Gift of George Wetzel
Donated in 2006
Supported by the Bender Foundation; The Morris and Gwendolyn Caftitz Foundation; Lieutenant Colonel and Mrs. William K. Konze; and the Sunrise Foundation.
Acquired by the Museum in 2006, the Architectural Toy Collection is one of the largest and most sophisticated of its kind held in public trust within the United States. Assembled over the past 30 years by Chicagolander George Wetzel, the collection holds more than 2,300 toys dating from the 1860s to the 1990s. Highlights include building sets that trace the history of such childhood favorites as Lincoln Logs, Erector Sets, Tinker Toys, and LEGO® bricks; rarer and less familiar toys from around the globe; and examples featuring specific buildings or building types, such as skyscrapers and suburban homes.
The Architectural Toys collection is in storage and not on view. Please check current exhibitions for a list of what is publicly accessible.
George Wetzel discussed the collection in a 2007 issue of Blueprints, excerpted below.
Blueprints Spring 2007
Volume XXV, No. 2
Martin Moeller, National Building Museum: How did your toy collecting get started?
George Wetzel: It began about 25 years ago, when I started to have my own family. I was buying toys for my children and soon realized that the ones available at the time were a lot different from the ones I had growing up. Today’s stuff is often a bunch of cheap junk compared to what I remember as a child. There are still sets they call “erector sets” these days, but nothing like what I had 50 years ago. There are exceptions—I continue to buy Legos, which I enjoy. They are among the few toys that I still think well of. Legos have always been good in terms of function—they challenge kids’ creativity.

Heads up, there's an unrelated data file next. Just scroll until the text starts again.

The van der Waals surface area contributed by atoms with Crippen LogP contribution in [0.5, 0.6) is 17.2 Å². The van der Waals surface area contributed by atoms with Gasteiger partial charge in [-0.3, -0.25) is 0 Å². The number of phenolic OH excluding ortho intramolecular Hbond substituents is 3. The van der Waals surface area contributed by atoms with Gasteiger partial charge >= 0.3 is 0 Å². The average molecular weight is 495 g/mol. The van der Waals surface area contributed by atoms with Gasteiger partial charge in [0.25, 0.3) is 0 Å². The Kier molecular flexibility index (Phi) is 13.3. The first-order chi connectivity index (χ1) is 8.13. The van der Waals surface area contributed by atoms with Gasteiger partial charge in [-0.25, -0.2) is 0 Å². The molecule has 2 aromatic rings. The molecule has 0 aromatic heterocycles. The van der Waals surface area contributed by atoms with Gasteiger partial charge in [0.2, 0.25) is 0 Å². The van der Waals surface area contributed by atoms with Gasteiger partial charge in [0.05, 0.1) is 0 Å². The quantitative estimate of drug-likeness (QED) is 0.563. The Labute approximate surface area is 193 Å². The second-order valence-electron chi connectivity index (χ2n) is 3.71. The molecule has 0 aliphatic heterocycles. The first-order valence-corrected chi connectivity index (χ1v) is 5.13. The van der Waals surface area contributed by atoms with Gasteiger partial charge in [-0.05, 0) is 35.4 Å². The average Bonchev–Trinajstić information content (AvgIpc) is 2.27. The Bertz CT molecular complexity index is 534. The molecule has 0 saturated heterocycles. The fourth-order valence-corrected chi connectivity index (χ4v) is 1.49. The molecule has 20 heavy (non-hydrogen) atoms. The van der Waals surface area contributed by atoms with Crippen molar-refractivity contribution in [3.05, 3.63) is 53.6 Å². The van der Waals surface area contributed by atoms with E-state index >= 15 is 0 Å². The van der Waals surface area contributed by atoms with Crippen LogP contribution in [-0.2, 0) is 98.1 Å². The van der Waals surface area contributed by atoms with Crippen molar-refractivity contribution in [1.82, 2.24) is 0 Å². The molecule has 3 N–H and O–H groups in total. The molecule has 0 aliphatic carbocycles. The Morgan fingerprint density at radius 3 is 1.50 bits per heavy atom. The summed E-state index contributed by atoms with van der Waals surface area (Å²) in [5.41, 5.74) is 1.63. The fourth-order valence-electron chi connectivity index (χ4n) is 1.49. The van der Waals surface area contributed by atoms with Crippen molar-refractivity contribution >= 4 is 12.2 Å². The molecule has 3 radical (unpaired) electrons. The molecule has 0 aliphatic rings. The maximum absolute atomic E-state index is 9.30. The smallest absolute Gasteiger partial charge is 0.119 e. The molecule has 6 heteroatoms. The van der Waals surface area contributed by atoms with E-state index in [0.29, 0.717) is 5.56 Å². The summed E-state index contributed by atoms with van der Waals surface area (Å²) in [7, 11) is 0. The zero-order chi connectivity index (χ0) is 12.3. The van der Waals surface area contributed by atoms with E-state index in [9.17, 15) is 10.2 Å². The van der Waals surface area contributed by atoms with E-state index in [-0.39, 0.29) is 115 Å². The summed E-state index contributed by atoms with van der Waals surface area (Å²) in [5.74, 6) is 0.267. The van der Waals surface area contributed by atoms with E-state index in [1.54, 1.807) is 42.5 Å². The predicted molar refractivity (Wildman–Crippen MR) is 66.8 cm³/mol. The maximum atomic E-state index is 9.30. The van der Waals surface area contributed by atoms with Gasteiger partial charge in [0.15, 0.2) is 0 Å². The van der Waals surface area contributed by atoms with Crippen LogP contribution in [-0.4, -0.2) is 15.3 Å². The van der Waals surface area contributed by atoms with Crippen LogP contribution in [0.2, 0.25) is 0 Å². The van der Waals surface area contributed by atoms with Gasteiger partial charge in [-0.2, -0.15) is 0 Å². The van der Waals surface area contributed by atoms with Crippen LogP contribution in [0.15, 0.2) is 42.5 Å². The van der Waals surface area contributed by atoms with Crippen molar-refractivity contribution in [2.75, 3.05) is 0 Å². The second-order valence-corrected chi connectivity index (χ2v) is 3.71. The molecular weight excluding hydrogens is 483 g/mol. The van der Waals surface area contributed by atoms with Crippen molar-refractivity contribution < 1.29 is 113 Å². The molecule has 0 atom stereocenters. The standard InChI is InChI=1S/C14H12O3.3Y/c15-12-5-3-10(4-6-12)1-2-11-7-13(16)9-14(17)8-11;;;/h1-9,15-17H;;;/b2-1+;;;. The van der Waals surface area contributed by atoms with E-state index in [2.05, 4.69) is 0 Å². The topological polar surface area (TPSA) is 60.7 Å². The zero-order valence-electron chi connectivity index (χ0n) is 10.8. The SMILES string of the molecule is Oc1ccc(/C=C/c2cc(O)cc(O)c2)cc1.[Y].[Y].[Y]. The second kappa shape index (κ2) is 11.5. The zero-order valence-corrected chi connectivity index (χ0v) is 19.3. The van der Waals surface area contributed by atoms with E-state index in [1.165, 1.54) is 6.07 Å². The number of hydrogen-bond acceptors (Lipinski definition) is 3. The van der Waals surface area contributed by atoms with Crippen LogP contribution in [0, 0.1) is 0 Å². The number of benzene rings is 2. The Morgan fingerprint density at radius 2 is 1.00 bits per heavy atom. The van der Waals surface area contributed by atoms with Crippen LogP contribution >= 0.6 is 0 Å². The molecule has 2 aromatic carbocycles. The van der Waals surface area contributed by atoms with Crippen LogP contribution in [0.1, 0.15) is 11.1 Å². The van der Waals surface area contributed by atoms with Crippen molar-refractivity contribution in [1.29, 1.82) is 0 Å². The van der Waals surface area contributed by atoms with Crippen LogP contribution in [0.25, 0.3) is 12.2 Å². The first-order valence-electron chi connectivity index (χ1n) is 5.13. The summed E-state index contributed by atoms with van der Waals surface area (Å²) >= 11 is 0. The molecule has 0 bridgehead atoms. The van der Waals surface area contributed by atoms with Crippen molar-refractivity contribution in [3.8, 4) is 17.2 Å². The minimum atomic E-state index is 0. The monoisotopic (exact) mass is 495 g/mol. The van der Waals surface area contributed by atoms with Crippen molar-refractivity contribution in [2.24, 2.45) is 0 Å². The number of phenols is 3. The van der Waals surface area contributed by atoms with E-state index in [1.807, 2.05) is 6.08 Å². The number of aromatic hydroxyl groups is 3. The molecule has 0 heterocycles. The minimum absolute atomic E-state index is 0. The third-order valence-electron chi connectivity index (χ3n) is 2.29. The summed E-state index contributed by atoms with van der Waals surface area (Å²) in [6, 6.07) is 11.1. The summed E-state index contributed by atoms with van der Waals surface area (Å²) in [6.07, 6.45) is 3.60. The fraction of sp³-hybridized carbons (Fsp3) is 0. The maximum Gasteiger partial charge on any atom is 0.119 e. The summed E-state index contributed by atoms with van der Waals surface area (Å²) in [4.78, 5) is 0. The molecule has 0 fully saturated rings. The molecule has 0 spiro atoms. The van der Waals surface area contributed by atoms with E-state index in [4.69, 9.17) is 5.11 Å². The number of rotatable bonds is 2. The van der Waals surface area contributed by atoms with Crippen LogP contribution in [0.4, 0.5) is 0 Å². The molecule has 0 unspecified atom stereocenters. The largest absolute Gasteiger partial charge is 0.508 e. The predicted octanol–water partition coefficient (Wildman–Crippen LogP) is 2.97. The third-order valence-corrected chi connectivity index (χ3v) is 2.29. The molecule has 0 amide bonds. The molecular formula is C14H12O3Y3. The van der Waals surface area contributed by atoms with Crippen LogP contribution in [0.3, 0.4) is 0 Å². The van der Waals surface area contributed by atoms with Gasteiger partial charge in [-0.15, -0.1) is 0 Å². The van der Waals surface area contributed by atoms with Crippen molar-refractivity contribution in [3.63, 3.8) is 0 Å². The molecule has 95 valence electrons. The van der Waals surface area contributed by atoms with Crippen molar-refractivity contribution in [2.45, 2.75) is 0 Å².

Within a year or so after I started buying toys for my kids, my own dad actually turned up my old American Flyer train, and within another year my mother turned up my old Erector Set. They were so well made back then, you just didn’t throw them away. You kept them for the next generation. When I started collecting, I found that this was not unusual—handing down from generation to generation. But my kids did not show much interest in toy trains.
Gradually, I found a lot of other Baby Boomers like me, and then I realized that there was a group of collectors of toy trains. The more I found the more I rediscovered the history and variety of these things. I got the collecting bug. Gradually as my kids showed less and less interest, it turned into an addiction for me!
Moeller: But you did not have a background in architecture or engineering, right?
Wetzel: I am a retired English teacher. I took a few classes in college about architecture, but that’s not really what drew me to this. A lot of collectors of these toys are architects and engineers, but not me.
I decided to keep my collecting interest fairly broad. I asked myself, “What has not been done before? What is really unique?” So I came across architectural sets fairly early on.
Moeller: How did your philosophy of collecting develop?